Collecting Mania: Caring For Crystal Stemware & Depression Glass
Whether quartz crystal harbors healing properties or a crystal ball can reveal the future is open to debate. But everyone agrees that lead crystal on a dining room table has the power to transform an everyday setting into the extraordinary.
More than 300 years ago, an Englishman named George Ravenscroft experimented with a new ingredient in the glass-making process: lead oxide. He discovered that lead causes light rays to bend, giving glass brilliance and resonance. Ever since, crystal has found a place among heirloom silver and fine china.
Fine crystal requires a bit more care than ordinary glass, in part because it's much more porous. That means it absorbs tastes and odors. It's also much more delicate. The key to maintaining its sparkle is using kid gloves - or more literally, rubber gloves - because automatic dishwashing is not recommended.
High temperatures and abrasive cleaners are enemies of fragile glassware. Even nonabrasive cleaning liquids can actually "bake in" during the drying cycle. And if those aren't enough reasons to head for the kitchen sink, sooner or later your machine is bound to break a stem or two. Here's a safer way to wash your crystal:
- When washing crystal, line the sink with a thick dish towel or washcloth. And remember the rubber gloves. It allows you to use hotter water, which cleans better and helps glass dry faster. Be sure to use a gentle soap, not a detergent. Rinse thoroughly and invert on a towel to dry.
- For problem stains on a wine decanter or flower vase, Waterford Crystal recommends swirling a handful of uncooked rice in a solution of warm water and either lemon juice or vinegar to remove any films. For stubborn stains, soak in warm water with a denture-cleaning tablet.
- Sick glass occurs when minerals in the water start eating away at the crystal. Unfortunately, a bad case can permanently scar the piece. If you catch the problem early, try mixing a thin paste of baking powder and water and rubbing it onto the glass. Rinse well and dry with a soft cloth.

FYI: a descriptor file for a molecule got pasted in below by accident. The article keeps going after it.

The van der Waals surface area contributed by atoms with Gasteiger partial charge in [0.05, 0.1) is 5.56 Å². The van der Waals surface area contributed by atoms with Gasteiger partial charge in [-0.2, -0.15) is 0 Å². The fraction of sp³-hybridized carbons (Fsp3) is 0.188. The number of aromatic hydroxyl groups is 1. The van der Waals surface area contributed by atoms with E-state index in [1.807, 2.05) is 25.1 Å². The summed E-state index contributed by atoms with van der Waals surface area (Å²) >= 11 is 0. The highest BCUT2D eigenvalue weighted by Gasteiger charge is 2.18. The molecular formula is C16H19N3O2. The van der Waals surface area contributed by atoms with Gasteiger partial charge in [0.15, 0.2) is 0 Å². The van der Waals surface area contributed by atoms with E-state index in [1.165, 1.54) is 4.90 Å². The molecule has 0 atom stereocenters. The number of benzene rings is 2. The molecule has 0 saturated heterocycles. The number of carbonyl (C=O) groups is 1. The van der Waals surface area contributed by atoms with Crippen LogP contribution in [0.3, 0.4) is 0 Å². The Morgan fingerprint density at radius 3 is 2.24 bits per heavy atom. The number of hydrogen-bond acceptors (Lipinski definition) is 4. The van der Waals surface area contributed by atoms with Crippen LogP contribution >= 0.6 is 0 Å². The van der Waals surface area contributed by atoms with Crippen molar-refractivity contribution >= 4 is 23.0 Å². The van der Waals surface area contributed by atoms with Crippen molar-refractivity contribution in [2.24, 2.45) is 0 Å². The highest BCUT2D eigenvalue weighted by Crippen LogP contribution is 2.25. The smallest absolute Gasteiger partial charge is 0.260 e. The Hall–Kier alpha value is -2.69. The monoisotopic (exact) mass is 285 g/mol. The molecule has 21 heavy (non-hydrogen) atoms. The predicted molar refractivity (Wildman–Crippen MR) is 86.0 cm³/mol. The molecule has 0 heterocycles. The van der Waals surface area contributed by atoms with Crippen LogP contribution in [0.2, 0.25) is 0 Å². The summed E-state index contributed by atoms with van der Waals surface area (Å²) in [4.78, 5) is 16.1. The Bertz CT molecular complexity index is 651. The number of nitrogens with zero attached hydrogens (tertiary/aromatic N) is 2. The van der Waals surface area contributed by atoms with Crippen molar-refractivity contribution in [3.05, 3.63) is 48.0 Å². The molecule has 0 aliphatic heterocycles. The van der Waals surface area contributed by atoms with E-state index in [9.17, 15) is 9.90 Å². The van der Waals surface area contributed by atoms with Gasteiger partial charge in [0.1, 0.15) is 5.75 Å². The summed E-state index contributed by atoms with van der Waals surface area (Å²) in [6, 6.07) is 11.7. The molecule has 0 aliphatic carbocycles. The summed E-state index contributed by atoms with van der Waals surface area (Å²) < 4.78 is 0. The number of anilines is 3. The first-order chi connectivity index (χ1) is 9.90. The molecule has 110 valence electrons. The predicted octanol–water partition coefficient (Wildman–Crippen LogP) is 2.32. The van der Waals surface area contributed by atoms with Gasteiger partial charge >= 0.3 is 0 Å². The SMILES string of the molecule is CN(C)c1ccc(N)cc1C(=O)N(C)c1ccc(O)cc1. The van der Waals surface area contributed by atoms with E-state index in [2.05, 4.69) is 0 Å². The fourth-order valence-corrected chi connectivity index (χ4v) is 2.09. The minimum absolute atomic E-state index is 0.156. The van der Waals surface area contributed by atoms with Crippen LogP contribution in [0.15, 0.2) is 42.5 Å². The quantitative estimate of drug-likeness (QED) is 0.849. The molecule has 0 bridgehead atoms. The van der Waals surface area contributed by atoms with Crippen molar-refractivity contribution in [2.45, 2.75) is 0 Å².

- Never soak crystal figurines, candlesticks and other fine items. Simply dust regularly with a light glass cleaner to maintain their brilliance. Some experts recommend wearing white cotton gloves while cleaning to prevent smudges and fingerprints.
Perhaps not everyone is ready to undertake the white glove treatment, but a little extra care will keep fine crystal glassware in your future.
During the bleak economic times that gave Depression glass its name, plates, goblets, and creamers were pretty, plentiful, and cheap. Pieces were freely given away as promotional gifts, with a bonus plate in a flour sack or a glass handed out with movie ticket or gasoline fill-up. Adding to the set simply meant an inexpensive run down to the five-and-dime store. Depression glass is still pretty, but today, it's also highly coveted and in some cases handsomely priced. Whether your collection is in regular use or just on display, here's how to keep it safe and sparkling:
- Many experts discourage dishwasher use because excessive heat can cause cracks. Instead, line the bottom of a sink with a towel to protect glass from breaking or chipping. Use warm - not hot - water and an extremely gentle soap.
- Soak dusty or dirty glassware in a sudsy solution, but first check for any evidence that lids, knobs, or handles may have been glued - pre-World War II glues were not waterproof.
- Never scrub Depressionware with an abrasive cleaner or steel wool. It creates scratches and can weaken the glass.
- Toss a lemon peel in your rinse water. It cuts grease and makes the glass shine.
- Dry with a linen towel to prevent lint from accumulating on items.
- Always store glasses upright. Storing them upside down for long periods of time can create a musty smell.
- For pieces used for display only, dust regularly.
Collectors should keep in mind that because Depression glass was mass-produced, many pieces have imperfections from the factory. This is one of the best things about collecting this glass as it has a personality of its own.